Greek Prime Minister Kyriakos Mitsotakis and Turkish President Recep Tayyip Erdogan meet Monday in Brussels where they are attending a NATO Summit, with reports saying the two leaders at some point plan to have only their interpreters in the room.
Leaders of NATO countries are in Brussels this week to discuss a way forward for the military alliance, with a lot of talk expected to take center stage on challenging issues such as China and Russia, but also at the sidelines there are regional trouble spots including Greco-Turkish relations and the Cyprus Problem.
US President Joe Biden, who is scheduled to meet with Erdogan, said he would reiterate his country’s commitment to NATO's collective defense clause and communicate to allies that Washington believes Article 5 is a "sacred obligation."
White House press secretary Jen Psaki alluded to NATO members expected to announce a new "strategic concept" for the alliance’s approach going forward as the strategic environment changes, including threats from China and Russia.
Athens says Greece is ready to support a positive agenda in Euro-Turkish relations but wants to see de-escalation in actions and statements from Ankara
But there are many issues at the sidelines, with political pundits saying the meeting is expected to be tense after the two leaders had expressed diametrically opposing views on a host of issues, including the American president’s recent statement on WWI atrocities.
The US President made references to an “Armenian genocide” perpetrated by the Ottomans, a term vehemently rejected by Ankara, with Erdogan also warning this would be a huge obstacle that needed to be resolved if the two countries were to move forward.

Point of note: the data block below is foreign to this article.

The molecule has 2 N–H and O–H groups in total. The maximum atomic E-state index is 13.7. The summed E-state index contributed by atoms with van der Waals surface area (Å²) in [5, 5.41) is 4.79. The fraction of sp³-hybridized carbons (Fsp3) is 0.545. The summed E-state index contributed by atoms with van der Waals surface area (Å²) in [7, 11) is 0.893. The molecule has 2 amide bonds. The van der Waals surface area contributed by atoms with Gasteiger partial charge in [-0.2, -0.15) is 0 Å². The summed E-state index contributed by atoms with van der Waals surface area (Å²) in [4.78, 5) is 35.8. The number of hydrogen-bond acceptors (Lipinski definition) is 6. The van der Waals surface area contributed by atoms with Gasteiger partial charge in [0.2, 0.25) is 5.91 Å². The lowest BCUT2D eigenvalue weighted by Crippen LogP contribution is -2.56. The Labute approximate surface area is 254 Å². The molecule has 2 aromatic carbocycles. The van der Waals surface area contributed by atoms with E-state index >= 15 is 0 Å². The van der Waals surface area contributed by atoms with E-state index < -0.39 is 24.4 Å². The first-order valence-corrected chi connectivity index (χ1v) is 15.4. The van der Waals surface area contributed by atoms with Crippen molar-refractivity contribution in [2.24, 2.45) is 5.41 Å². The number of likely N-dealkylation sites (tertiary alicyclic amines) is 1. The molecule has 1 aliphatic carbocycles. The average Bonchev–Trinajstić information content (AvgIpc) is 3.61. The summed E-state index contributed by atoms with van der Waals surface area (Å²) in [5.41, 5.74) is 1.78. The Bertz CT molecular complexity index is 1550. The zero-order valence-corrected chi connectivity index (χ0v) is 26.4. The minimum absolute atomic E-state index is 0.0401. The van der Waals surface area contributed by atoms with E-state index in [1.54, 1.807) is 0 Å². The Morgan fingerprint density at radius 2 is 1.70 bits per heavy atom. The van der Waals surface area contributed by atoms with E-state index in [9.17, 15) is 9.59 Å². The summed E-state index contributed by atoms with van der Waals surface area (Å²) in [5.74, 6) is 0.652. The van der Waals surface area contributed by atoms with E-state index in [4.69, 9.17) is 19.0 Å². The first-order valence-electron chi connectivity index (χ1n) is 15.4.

The US president is also expected to press Erdogan over Ankara’s purchase of the S-400 weapons system.
Last year, when Biden was a presidential candidate and presumptive nominee for the Democrats, he landed in hot water over old comments he had made about Erdogan in a video dating back to December 2019.
Biden had called Erdogan an “autocrat” and said “he has to pay a price," adding that Washington should embolden Turkish opposition leaders "to be able to take on and defeat Erdogan. Not by a coup, not by a coup, but by the electoral process."
Last week US Secretary of State Antony Blinken told senators that he shared concerns about Ankara’s behavior and its actions in the eastern Mediterranean, including Cyprus, which he described as “deeply disturbing, while also acknowledging differences with Turkey were “no secret.”
“In many aspects it is not acting as the NATO ally it should be, not the least of which with the acquisition of the S400s from Russia,” he said, confirming that differences between Washington and Ankara will be at the center of talks between the two leaders.
Erdogan is also scheduled to meet with Greek Prime Minister Kyriakos Mitsotakis, with reports saying the two men at one point would remain alone with only their interpreters to have a chat.
Last week a statement from Athens said Greece was ready to support a positive agenda in Euro-Turkish relations but wants to see de-escalation in actions and statements from Ankara.
Nicosia: Turkey's goals against Cyprus, Greece, and region
On Saturday, Cypriot foreign minister Nikos Christodoulides accused Turkey of being the source of recent provocations.
Christodoulides, who spoke at an event in Ayia Napa marking 200 years since the Greek Revolt of 1821, said the objectives and the approach of the Turkish side were clear.
“Turkey’s goals are not only against Cyprus and Greece but also the whole eastern Mediterranean and the broader region of the Middle East,” the minister said.